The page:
Prof. Robert P. Merges, University of California at Berkeley School of Law
August 10, 2015

Fritz Machlup famously said that if we did not have a patent system, there is not enough evidence to show we should create one.  But he also said that because we do have one, there is not enough evidence to get rid of it.1

Machlup thus falls right in between a ringing endorsement and a harsh rebuke.  Yet this tepid assessment is still – 57 years after it was made – the starting point for most discussions of the field’s Big Question: Are patents justified on the economic evidence, or are they not?  This is such a conventional starting point for discussion that patent scholars have missed something important.  We know quite a bit more about how patents work now than we did 57 years ago.  The field has not stood still.  In fact there is now a much richer body of empirical data on patents than there was when Machlup laid down his lukewarm dictum.

Despite all this new data, we are in my view no closer to a convincing empirical answer than we were in 1958.  We have accumulated a large body of knowledge concerning how people and companies view and use the patent system.  We have detailed information on the behavior of many components of the patent system: courts, patent offices, litigating parties, licensors, and licensees.  But even with all this rich information we are no closer to answering the Big Question.  It is as if we were trying to decide whether to build a new highway, and we had extensive information about paving surfaces, on-ramps and exit ramps, optimal spacing of rest stops, and the proper number and size of road signs; but we still lacked the basic information of whether the cost of the highway was worth it, given the next best available transportation routes and the volume of car traffic we might expect.  We know a lot, in other words, but we don’t yet have the Big Answer.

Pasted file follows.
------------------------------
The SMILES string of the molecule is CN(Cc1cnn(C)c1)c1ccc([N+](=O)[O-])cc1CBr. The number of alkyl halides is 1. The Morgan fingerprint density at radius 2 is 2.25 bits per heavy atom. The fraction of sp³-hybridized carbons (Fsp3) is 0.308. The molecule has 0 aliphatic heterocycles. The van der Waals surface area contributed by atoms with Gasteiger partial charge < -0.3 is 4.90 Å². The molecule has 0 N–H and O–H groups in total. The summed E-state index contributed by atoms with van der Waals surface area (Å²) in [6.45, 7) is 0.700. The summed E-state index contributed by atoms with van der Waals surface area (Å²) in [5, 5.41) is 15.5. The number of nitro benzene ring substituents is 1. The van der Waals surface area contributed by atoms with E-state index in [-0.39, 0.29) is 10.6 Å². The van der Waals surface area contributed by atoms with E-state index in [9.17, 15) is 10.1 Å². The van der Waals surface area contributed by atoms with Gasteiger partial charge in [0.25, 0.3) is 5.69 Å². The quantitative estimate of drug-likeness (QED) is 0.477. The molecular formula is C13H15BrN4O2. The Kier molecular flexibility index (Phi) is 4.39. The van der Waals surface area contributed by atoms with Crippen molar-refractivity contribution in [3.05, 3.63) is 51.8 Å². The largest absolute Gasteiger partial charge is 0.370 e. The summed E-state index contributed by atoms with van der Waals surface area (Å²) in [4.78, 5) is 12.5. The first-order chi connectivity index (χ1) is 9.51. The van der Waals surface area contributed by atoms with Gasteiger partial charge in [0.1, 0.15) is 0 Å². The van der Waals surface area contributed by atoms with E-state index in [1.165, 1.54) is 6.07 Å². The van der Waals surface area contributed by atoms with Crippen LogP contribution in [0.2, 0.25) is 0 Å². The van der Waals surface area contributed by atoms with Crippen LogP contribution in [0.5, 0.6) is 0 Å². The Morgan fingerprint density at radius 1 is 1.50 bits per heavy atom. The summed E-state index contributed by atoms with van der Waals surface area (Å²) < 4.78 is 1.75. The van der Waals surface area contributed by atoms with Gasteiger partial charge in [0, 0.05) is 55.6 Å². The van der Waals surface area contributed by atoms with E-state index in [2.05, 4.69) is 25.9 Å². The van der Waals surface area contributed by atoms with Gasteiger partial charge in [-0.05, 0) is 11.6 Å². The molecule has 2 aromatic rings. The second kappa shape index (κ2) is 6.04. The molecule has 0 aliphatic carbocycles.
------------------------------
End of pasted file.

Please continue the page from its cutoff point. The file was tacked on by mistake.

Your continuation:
An Illustration of the Problem: New Theories, Pro and Con

To show why uncertainty over the Big Question still exists, it may help to review two waves of recent IP scholarship.  One develops ideas about the benefits of patents that were largely unexplored in Machlup’s day.  The other examines carefully industries where IP has largely not been available – and argues that thriving innovation in these industries demonstrates that IP rights are not necessary in them, and possibly in other industries as well.